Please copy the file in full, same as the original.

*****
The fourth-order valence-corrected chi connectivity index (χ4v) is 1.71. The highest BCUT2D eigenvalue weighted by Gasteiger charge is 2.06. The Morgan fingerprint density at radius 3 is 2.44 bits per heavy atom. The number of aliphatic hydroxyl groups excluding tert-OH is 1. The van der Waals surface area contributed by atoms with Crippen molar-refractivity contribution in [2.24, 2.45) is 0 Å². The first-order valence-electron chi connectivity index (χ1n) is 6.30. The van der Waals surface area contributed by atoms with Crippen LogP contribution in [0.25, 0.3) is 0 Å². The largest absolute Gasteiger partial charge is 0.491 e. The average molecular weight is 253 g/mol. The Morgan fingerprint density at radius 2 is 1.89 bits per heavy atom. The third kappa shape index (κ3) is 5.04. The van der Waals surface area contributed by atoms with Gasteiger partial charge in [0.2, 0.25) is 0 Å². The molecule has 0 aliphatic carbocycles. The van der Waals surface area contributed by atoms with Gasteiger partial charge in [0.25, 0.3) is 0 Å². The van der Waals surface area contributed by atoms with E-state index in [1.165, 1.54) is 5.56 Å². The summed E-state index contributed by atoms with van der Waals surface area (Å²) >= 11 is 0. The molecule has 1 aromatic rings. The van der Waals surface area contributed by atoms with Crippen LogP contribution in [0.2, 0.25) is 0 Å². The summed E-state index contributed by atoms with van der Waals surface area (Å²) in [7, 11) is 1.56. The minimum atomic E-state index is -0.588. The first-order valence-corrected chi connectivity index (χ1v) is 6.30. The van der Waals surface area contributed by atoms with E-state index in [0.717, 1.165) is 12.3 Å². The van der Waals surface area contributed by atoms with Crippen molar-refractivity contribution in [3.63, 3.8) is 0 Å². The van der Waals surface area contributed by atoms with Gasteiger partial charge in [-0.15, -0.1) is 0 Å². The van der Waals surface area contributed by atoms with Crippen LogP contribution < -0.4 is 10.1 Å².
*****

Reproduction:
The fourth-order valence-corrected chi connectivity index (χ4v) is 1.71. The highest BCUT2D eigenvalue weighted by Gasteiger charge is 2.06. The Morgan fingerprint density at radius 3 is 2.44 bits per heavy atom. The number of aliphatic hydroxyl groups excluding tert-OH is 1. The van der Waals surface area contributed by atoms with Crippen molar-refractivity contribution in [2.24, 2.45) is 0 Å². The first-order valence-electron chi connectivity index (χ1n) is 6.30. The van der Waals surface area contributed by atoms with Crippen LogP contribution in [0.25, 0.3) is 0 Å². The largest absolute Gasteiger partial charge is 0.491 e. The average molecular weight is 253 g/mol. The Morgan fingerprint density at radius 2 is 1.89 bits per heavy atom. The third kappa shape index (κ3) is 5.04. The van der Waals surface area contributed by atoms with Gasteiger partial charge in [0.2, 0.25) is 0 Å². The molecule has 0 aliphatic carbocycles. The van der Waals surface area contributed by atoms with Gasteiger partial charge in [0.25, 0.3) is 0 Å². The van der Waals surface area contributed by atoms with E-state index in [1.165, 1.54) is 5.56 Å². The summed E-state index contributed by atoms with van der Waals surface area (Å²) >= 11 is 0. The molecule has 1 aromatic rings. The van der Waals surface area contributed by atoms with Crippen LogP contribution in [0.2, 0.25) is 0 Å². The summed E-state index contributed by atoms with van der Waals surface area (Å²) in [7, 11) is 1.56. The minimum atomic E-state index is -0.588. The first-order valence-corrected chi connectivity index (χ1v) is 6.30. The van der Waals surface area contributed by atoms with E-state index in [0.717, 1.165) is 12.3 Å². The van der Waals surface area contributed by atoms with Crippen molar-refractivity contribution in [3.63, 3.8) is 0 Å². The van der Waals surface area contributed by atoms with Gasteiger partial charge in [-0.15, -0.1) is 0 Å². The van der Waals surface area contributed by atoms with Crippen LogP contribution < -0.4 is 10.1 Å².